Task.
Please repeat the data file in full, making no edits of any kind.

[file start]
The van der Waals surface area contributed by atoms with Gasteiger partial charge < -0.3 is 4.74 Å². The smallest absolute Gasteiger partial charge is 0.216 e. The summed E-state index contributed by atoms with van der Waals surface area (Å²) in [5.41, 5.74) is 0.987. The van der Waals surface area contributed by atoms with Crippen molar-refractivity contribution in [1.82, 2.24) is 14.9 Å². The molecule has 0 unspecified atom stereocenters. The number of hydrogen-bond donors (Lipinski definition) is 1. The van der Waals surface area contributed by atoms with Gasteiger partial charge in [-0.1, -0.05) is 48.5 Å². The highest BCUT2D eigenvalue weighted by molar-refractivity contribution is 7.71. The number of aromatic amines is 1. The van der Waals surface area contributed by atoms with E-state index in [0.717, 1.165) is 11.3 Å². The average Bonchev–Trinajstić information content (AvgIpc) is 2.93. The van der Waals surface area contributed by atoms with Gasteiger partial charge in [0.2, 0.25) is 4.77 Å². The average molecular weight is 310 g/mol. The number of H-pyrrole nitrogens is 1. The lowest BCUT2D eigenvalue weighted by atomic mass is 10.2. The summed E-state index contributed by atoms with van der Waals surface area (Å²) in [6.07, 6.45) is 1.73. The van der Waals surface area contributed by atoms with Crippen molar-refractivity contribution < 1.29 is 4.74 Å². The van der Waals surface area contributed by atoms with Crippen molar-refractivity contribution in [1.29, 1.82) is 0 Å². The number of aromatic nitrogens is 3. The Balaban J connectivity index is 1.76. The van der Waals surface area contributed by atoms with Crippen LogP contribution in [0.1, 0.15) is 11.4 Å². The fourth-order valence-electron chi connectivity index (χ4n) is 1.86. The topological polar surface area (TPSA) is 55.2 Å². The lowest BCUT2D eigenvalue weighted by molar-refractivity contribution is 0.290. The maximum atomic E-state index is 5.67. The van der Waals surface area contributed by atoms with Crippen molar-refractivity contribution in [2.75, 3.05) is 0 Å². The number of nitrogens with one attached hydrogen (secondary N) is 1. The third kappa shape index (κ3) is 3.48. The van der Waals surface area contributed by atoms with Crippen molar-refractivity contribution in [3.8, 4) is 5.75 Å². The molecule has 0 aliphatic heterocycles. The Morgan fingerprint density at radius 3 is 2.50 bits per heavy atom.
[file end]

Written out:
The van der Waals surface area contributed by atoms with Gasteiger partial charge < -0.3 is 4.74 Å². The smallest absolute Gasteiger partial charge is 0.216 e. The summed E-state index contributed by atoms with van der Waals surface area (Å²) in [5.41, 5.74) is 0.987. The van der Waals surface area contributed by atoms with Crippen molar-refractivity contribution in [1.82, 2.24) is 14.9 Å². The molecule has 0 unspecified atom stereocenters. The number of hydrogen-bond donors (Lipinski definition) is 1. The van der Waals surface area contributed by atoms with Gasteiger partial charge in [-0.1, -0.05) is 48.5 Å². The highest BCUT2D eigenvalue weighted by molar-refractivity contribution is 7.71. The number of aromatic amines is 1. The van der Waals surface area contributed by atoms with E-state index in [0.717, 1.165) is 11.3 Å². The average Bonchev–Trinajstić information content (AvgIpc) is 2.93. The van der Waals surface area contributed by atoms with Gasteiger partial charge in [0.2, 0.25) is 4.77 Å². The average molecular weight is 310 g/mol. The number of H-pyrrole nitrogens is 1. The lowest BCUT2D eigenvalue weighted by atomic mass is 10.2. The summed E-state index contributed by atoms with van der Waals surface area (Å²) in [6.07, 6.45) is 1.73. The van der Waals surface area contributed by atoms with Crippen molar-refractivity contribution < 1.29 is 4.74 Å². The van der Waals surface area contributed by atoms with Crippen molar-refractivity contribution in [1.29, 1.82) is 0 Å². The number of aromatic nitrogens is 3. The Balaban J connectivity index is 1.76. The van der Waals surface area contributed by atoms with Crippen LogP contribution in [0.1, 0.15) is 11.4 Å². The fourth-order valence-electron chi connectivity index (χ4n) is 1.86. The topological polar surface area (TPSA) is 55.2 Å². The lowest BCUT2D eigenvalue weighted by molar-refractivity contribution is 0.290. The maximum atomic E-state index is 5.67. The van der Waals surface area contributed by atoms with Crippen molar-refractivity contribution in [2.75, 3.05) is 0 Å². The number of nitrogens with one attached hydrogen (secondary N) is 1. The third kappa shape index (κ3) is 3.48. The van der Waals surface area contributed by atoms with Crippen molar-refractivity contribution in [3.8, 4) is 5.75 Å². The molecule has 0 aliphatic heterocycles. The Morgan fingerprint density at radius 3 is 2.50 bits per heavy atom.